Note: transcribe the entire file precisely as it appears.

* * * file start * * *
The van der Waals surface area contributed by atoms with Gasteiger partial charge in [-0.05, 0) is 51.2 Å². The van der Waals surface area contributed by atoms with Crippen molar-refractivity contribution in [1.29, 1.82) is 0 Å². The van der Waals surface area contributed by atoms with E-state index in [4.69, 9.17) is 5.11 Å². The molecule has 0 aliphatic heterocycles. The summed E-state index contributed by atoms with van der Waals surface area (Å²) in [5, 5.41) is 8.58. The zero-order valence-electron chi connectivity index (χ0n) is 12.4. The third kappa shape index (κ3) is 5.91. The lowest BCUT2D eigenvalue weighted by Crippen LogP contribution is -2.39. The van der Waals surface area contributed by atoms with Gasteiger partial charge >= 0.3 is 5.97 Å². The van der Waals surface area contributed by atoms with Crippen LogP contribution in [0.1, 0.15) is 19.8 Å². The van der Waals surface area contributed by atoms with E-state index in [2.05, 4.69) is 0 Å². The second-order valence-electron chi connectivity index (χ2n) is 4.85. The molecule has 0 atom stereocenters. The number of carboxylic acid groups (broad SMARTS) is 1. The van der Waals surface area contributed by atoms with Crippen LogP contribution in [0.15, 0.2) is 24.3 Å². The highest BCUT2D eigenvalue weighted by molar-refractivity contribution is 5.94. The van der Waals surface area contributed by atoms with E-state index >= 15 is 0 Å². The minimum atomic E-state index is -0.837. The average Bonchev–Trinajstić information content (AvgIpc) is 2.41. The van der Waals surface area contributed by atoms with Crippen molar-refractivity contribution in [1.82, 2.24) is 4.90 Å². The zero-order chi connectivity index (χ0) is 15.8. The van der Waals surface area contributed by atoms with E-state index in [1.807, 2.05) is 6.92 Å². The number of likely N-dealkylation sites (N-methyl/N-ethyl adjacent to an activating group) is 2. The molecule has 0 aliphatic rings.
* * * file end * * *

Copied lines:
The van der Waals surface area contributed by atoms with Gasteiger partial charge in [-0.05, 0) is 51.2 Å². The van der Waals surface area contributed by atoms with Crippen molar-refractivity contribution in [1.29, 1.82) is 0 Å². The van der Waals surface area contributed by atoms with E-state index in [4.69, 9.17) is 5.11 Å². The molecule has 0 aliphatic heterocycles. The summed E-state index contributed by atoms with van der Waals surface area (Å²) in [5, 5.41) is 8.58. The zero-order valence-electron chi connectivity index (χ0n) is 12.4. The third kappa shape index (κ3) is 5.91. The lowest BCUT2D eigenvalue weighted by Crippen LogP contribution is -2.39. The van der Waals surface area contributed by atoms with Gasteiger partial charge >= 0.3 is 5.97 Å². The van der Waals surface area contributed by atoms with Crippen LogP contribution in [0.1, 0.15) is 19.8 Å². The van der Waals surface area contributed by atoms with E-state index in [2.05, 4.69) is 0 Å². The second-order valence-electron chi connectivity index (χ2n) is 4.85. The molecule has 0 atom stereocenters. The number of carboxylic acid groups (broad SMARTS) is 1. The van der Waals surface area contributed by atoms with Crippen LogP contribution in [0.15, 0.2) is 24.3 Å². The highest BCUT2D eigenvalue weighted by molar-refractivity contribution is 5.94. The van der Waals surface area contributed by atoms with E-state index >= 15 is 0 Å². The minimum atomic E-state index is -0.837. The average Bonchev–Trinajstić information content (AvgIpc) is 2.41. The van der Waals surface area contributed by atoms with Crippen molar-refractivity contribution in [1.82, 2.24) is 4.90 Å². The zero-order chi connectivity index (χ0) is 15.8. The van der Waals surface area contributed by atoms with E-state index in [1.807, 2.05) is 6.92 Å². The number of likely N-dealkylation sites (N-methyl/N-ethyl adjacent to an activating group) is 2. The molecule has 0 aliphatic rings.